OFO and Curtailment
Sometimes energy usage comes close to exceeding capacity, particularly during peak-load seasons. When this happens SEMI relies on two common methods to protect the operational integrity of the pipeline: curtailment and operational flow orders (OFO).

Each of the local distribution companies (LDCs) and market areas that we serve treat curtailments differently. In the Georgia market, we are responsible for contacting each of our interruptible customers to communicate curtailment or OFOs. In North Carolina, curtailment orders are issued directly to the customer from the LDC.

Learn how these methods can impact your company’s supply of natural gas and your costs by clicking on the links below.

Operational Flow Order (OFO)

Curtailment


Operational Flow Order (OFO)
SEMI prepares customer load forecasts and supply forecasts, and from these develops a pipeline inventory forecast. That forecast is compared against our pipeline inventory limits. When the forecasted inventory is greater than or less than the pipeline inventory limits, we use storage assets (reserved for balancing) to help manage either the excess or insufficient inventory.

If this isn’t adequate to correct the imbalance, we issue an Operational Flow Order (OFO) notice. An OFO requires shippers to balance their supply with their customers' usage on a daily basis, within a specified tolerance band. Shippers may deliver additional supply or limit their supply in order to match customers’ usage. If the supply isn’t balanced, shippers may incur noncompliance charges.

The OFO typically states:

  • The OFO stage (from 1 to 5)
  • The system inventory level (high or low)
  • The noncompliance charge
  • The tolerance band (percent of allowable variance).

For example, if we declare a Stage 1 OFO with a tolerance band of 5% for high inventory, supplies must not be more than 105% of actual usage or a noncompliance charge is assessed.


Curtailment
When you contract for natural gas transportation services with SEMI, you have the choice of two types of contracts:

  • Firm transportation, in which there is no interruption in service. This is the highest quality sales or transmission service offered to customers under a filed rate schedule that anticipates no planned interruption. Firm transportation service is usually associated with distribution companies that serve residential customers and other "high priority end-users," but can also apply to upstream pipelines and other customers.
  • Interruptible transportation, which provides certain customers – mainly larger commercial and industrial customers that have dual-fuel capability – the opportunity to pay lower transportation charges by permitting us to interrupt their gas usage on short notice, generally in peak-load seasons. This type of natural gas service is subject to interruption at the option of the pipeline. It’s also sometimes referred to as "best efforts." Tariffs for interruptible service are cheaper than firm service.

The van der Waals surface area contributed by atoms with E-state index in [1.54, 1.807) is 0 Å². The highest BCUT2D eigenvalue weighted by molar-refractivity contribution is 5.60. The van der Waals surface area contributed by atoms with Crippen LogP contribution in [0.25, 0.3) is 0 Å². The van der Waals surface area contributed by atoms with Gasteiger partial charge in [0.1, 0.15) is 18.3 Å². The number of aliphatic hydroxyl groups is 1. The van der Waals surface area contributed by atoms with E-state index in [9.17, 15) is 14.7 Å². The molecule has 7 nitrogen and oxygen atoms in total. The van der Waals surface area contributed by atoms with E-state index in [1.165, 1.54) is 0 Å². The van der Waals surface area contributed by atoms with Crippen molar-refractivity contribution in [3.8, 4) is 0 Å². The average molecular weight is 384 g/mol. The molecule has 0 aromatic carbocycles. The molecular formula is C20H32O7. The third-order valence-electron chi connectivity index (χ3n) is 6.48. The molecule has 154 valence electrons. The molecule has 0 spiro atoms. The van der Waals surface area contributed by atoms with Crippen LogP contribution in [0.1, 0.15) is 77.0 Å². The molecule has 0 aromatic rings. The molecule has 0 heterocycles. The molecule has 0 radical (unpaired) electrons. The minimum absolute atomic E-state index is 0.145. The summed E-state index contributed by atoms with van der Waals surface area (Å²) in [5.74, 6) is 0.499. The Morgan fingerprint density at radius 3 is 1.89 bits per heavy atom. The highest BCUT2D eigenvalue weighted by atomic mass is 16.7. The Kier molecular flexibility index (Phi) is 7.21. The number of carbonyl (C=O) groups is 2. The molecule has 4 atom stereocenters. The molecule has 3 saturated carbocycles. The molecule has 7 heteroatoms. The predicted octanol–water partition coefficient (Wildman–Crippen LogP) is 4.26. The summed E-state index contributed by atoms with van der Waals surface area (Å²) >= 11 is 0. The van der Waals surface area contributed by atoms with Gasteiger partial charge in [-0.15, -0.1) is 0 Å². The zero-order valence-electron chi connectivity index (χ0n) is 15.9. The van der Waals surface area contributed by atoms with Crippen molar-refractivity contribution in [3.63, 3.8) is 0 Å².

It’s important to fully understand the specific operational requirements of your firm transportation or Interruptible transportation account. Speak to your account manager if you have questions.

For our customers who choose interruptible transportation, we issue a curtailment order when we have to interrupt your service. This means energy reserves have dropped or are expected to drop below a certain level. The curtailment order signals that rotating outages are going to occur.

Most customers with alternative fuel sources (#2 oil, #6 oil, waste oil, coal and others) choose interruptible service for the majority of their energy load. However, customers agreeing to interruptible service must comply with curtailment orders or pay noncompliance fees.

Interruptible customers are curtailed in order of priority to ensure firm deliveries are met. Residential customers, small general service rate customers and other end users holding firm transportation contracts will not be curtailed.

The following is an example of a curtailment notice (format as actual notice)

Effective Wednesday, January 2, 2004 at 10 a.m. and until further notice, SCANA Energy Marketing is curtailing interruptible volumes in response to AGLC issuing a demand mismatch order for ALL primary pools.

This demand mismatch order carries a $30 per dekatherm penalty for every dekatherm of usage over your supply!

A curtailment notice is extremely important in that it may result in significant penalties (upwards of $30 per dekatherm) for customers who do not comply.

In the event a curtailment notice is issued, we will detail the specific action(s) required.